Bruce Babbitt to Keynote Lincoln Institute’s 5th Annual Land Policy Conference, The Environment, Climate Change, and Land Policies
CAMBRIDGE, Mass., May 17 /PRNewswire/ — The intersection of land and environmental policy – including the question of where to put wind and solar farms, adaptation to climate change, the relationship between urban form and vehicle miles traveled, and green building standards for entire neighborhoods – will be the subject of the Lincoln Institute of Land Policy’s 5th annual Land Policy Conference May 23-25.
Bruce Babbitt, former governor of Arizona and interior secretary, will be the keynote speaker for “The Environment, Climate Change, and Land Policies,” attended by over 100 leading scholars, practitioners and policymakers. Marianne Fay, chief economist of the sustainable development network at the World Bank will deliver a special address on how developing nations can cope with risk and better manage land, water, and energy systems under the looming threat of climate change.
“Land policy clearly has a central role in the environmental challenges we face, including climate change,” said Gregory K. Ingram, president of the Lincoln Institute. New research and data analysis and a wide-ranging discussion will be featured at the conference, which will cover topics including:
- How much urban density is needed to support transit
- How developing countries can adapt to the impacts of climate change
- Innovations in stewardship and finance in land conservation
- Conforming state and regional climate initiatives to a federal plan
- A comparison of cap-and-trade and carbon pricing systems
The annual land policy conference has addressed such topics as property rights, taxation, and decentralization of government. Last year the focus was on innovations in public finance as a response to intense budget pressures on state and local government. The volume Municipal Revenues and Land Policies [ http://www.lincolninst.edu/pubs/1765_Municipal-Revenues-and-Land-Policies ], published this month by the Lincoln Institute of Land Policy, is an account of the proceedings, including all papers and commentary.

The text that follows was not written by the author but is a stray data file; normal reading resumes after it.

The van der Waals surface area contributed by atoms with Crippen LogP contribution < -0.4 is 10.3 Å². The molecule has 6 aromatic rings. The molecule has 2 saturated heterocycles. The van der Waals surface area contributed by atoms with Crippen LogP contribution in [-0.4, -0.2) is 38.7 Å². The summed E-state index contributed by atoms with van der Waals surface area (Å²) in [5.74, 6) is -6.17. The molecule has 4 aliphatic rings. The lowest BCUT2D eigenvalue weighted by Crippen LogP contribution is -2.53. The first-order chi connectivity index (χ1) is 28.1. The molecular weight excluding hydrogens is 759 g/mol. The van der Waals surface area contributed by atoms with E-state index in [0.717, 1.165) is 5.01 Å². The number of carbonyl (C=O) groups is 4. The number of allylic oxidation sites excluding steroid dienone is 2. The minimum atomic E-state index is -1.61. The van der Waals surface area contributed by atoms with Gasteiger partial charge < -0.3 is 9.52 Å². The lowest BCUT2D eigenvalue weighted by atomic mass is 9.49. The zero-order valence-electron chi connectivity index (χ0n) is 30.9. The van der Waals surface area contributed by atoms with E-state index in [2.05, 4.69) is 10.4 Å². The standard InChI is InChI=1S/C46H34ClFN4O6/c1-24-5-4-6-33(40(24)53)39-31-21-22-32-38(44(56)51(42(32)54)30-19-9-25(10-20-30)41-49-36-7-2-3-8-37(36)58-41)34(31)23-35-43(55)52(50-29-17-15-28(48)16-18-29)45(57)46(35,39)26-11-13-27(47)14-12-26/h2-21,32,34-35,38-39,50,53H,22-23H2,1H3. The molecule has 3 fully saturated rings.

The agenda for the two-day gathering of “The Environment, Climate Change, and Land Policies” includes:
Marianne Fay, World Bank, on what climate change means for development policy, a central aim of the World Development Report 2010, which frames the need for affordable development choices, investments in new green energy, and adaptation to the inevitable impacts of global warming.
Bruce Babbitt, former governor of Arizona and interior secretary, member of the board of directors, Lincoln Institute of Land Policy, with a keynote speech on the need for a national infrastructure bank not only for maintenance but to address climate change impacts such as rising sea levels and river basin flooding. Meaningful national standards for expenditures of this magnitude can only be implemented through comprehensive state land use plans, Babbitt says. A new federal-state approach to spatial planning can be informed by lessons learned in the Interstate Highway Act, various transportation acts, the Clean Water Act, and the Clean Air Act.